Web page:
Oct. 2 was the official kickoff for Domestic Violence Awareness Month at the Bemidji City Hall. Throughout the United States, the battered women's movement uses October as the month to educate our community members and create awareness of domestic violence in our society.
Domestic violence is something that has the ability to wreak havoc among our entire community. Its victims are of every socio-economic level, every culture, every nationality and spirituality. There is no age limit for victims of domestic violence. it affects everyone from the very young to the very old and every age in between. Victims of family violence are everywhere. They are your neighbors, your sisters, your daughters and grandmothers. They are your sons and fathers.
And sometimes, they are you. I myself am a victim of domestic violence and I was also a battered women's advocate at the time. Even with all my knowledge and resources, I was an isolated, terrified mother of three who was being abused both physically and mentally within my own home.
I ask you to think about this one point long after you're done reading this. If it took me 10 years to get up the courage and self empowerment to leave my own dangerous and violent situation, how long do you think it might take a woman who has no resources, who doesn't know the system and who believes she is alone and no one can help her? In some cases quite a long time, and unfortunately for some victims leaving the situation can mean her death because the abuser made the decision to murder her.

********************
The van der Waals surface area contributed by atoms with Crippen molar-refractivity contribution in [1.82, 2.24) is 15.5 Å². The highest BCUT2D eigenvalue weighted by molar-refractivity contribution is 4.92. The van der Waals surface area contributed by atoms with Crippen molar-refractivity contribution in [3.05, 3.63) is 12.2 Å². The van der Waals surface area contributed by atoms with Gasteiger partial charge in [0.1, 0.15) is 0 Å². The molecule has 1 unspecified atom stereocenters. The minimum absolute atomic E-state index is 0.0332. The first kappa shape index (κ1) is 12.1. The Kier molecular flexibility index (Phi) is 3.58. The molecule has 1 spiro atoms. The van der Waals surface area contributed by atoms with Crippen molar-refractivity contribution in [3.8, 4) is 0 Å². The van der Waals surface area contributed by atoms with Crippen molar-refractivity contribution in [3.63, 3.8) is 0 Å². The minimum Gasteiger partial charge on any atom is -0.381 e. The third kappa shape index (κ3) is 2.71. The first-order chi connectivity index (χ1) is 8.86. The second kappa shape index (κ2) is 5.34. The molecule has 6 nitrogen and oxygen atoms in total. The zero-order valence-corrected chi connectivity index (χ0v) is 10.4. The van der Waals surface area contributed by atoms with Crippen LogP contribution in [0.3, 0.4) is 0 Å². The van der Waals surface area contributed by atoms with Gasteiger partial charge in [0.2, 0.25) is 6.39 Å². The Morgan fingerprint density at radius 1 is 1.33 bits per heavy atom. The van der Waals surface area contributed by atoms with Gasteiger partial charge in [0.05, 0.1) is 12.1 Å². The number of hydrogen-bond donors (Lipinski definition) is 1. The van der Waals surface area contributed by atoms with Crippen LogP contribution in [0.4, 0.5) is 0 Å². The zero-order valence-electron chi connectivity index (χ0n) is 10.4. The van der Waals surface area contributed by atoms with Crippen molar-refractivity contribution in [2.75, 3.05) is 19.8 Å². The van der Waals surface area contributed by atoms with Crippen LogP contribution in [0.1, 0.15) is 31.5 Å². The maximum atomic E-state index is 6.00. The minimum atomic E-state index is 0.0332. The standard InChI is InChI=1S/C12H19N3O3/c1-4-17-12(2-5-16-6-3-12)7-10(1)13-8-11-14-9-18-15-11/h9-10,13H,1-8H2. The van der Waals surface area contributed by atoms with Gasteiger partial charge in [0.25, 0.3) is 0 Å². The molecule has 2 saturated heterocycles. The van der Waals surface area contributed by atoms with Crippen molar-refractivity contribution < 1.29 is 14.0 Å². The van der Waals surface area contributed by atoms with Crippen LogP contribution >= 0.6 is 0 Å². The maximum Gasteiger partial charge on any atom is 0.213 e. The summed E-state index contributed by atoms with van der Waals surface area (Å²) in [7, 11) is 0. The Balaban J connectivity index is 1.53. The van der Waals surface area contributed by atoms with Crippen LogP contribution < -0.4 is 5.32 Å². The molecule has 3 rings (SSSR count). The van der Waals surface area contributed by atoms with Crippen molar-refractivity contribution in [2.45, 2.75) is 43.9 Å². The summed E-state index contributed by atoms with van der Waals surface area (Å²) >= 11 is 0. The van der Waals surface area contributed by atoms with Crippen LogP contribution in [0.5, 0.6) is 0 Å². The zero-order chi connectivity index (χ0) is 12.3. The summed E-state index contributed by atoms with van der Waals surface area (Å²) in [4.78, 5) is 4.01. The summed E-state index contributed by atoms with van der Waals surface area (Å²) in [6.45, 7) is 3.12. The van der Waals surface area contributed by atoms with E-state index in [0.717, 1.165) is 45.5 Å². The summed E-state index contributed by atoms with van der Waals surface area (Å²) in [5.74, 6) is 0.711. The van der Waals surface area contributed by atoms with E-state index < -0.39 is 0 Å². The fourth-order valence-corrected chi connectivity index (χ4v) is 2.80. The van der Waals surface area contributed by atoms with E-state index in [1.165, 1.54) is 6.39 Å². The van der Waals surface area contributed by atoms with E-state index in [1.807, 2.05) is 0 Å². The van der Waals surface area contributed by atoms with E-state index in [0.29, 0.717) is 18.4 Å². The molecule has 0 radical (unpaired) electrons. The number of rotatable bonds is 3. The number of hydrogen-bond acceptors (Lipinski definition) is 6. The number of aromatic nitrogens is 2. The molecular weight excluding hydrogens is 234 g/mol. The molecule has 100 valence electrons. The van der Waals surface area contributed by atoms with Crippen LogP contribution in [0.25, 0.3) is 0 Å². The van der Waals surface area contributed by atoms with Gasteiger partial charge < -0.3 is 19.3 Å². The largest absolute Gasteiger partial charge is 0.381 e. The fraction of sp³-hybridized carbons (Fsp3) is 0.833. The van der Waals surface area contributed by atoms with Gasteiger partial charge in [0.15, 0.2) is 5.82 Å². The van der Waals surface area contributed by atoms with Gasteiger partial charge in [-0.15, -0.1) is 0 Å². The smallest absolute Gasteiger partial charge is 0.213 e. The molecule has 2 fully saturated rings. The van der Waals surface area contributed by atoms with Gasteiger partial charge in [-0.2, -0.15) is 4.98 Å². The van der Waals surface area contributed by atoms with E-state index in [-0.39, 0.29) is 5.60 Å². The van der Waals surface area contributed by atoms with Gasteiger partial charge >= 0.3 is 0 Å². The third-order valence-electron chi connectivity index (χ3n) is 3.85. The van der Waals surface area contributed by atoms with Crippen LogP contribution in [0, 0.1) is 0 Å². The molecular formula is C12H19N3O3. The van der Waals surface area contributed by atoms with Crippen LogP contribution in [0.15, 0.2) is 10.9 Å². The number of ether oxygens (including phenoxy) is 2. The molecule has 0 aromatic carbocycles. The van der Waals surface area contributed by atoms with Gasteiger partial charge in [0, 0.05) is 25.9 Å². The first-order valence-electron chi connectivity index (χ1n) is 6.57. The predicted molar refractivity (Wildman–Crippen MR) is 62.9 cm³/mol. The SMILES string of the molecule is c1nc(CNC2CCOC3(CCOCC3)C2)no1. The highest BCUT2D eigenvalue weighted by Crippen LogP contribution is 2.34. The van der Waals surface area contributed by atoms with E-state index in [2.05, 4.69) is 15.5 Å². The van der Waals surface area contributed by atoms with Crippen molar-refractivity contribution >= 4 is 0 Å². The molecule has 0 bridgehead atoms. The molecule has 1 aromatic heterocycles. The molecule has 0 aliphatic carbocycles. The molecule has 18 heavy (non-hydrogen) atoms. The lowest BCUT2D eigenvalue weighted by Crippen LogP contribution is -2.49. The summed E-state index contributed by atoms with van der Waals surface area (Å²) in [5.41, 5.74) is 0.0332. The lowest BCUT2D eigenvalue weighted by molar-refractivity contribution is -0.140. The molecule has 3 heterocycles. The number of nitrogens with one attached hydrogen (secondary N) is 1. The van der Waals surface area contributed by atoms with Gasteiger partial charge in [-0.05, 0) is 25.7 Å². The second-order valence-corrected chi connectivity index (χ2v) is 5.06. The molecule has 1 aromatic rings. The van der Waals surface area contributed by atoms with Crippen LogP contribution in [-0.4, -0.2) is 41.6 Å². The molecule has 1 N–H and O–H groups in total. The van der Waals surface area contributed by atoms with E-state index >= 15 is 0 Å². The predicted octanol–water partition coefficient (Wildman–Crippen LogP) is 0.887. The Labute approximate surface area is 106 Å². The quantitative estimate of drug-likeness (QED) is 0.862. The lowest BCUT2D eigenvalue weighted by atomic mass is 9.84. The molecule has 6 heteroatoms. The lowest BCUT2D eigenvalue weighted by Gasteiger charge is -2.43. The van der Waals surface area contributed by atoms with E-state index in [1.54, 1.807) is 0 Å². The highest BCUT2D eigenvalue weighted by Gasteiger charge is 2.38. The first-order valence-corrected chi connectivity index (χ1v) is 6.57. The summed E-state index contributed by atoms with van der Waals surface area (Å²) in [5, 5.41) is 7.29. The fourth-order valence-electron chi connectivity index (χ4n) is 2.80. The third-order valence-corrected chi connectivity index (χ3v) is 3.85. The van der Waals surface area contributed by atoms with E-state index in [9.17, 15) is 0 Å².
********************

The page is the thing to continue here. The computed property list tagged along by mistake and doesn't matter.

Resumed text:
We have lost in this community alone, and when I say that I mean Bemidji and the closely surrounding areas, 33 women, children and men over the past 18 years due to domestic violence. That number is catastrophic when you think about how many lives were affected besides the victim. Their children, family and friends, their places of employment, their churches or community centers or even their schools will undoubtedly feel the ripple effect from that one supreme act of violence.
The latest buzz in the news has been about the N1H1 virus or swine flu as it's sometimes called. I tend to think of domestic violence in the same way -- it is a societal disease, a virus if you will that has reached epidemic proportions. It kills many of its victims just like the super flu. H1NH1 now has a vaccine. So does domestic violence. The three key ingredients of our domestic violence vaccine are education, awareness and prevention.
We all know that with knowledge comes power. We at Northwoods Coalition for Family Safety invite you to use that power to help us create a safer, healthier place to live. Let children know that they can choose to walk the path of peace and love instead of the road toward violence and anger. We truly can make a difference because even the smallest pebbles can create ripples that will span an entire ocean. We have the power to save a life!
Kathryn Anne Lavelle is outreach and education coordinator for the Northwoods Coalition for Family Safety in Bemidji.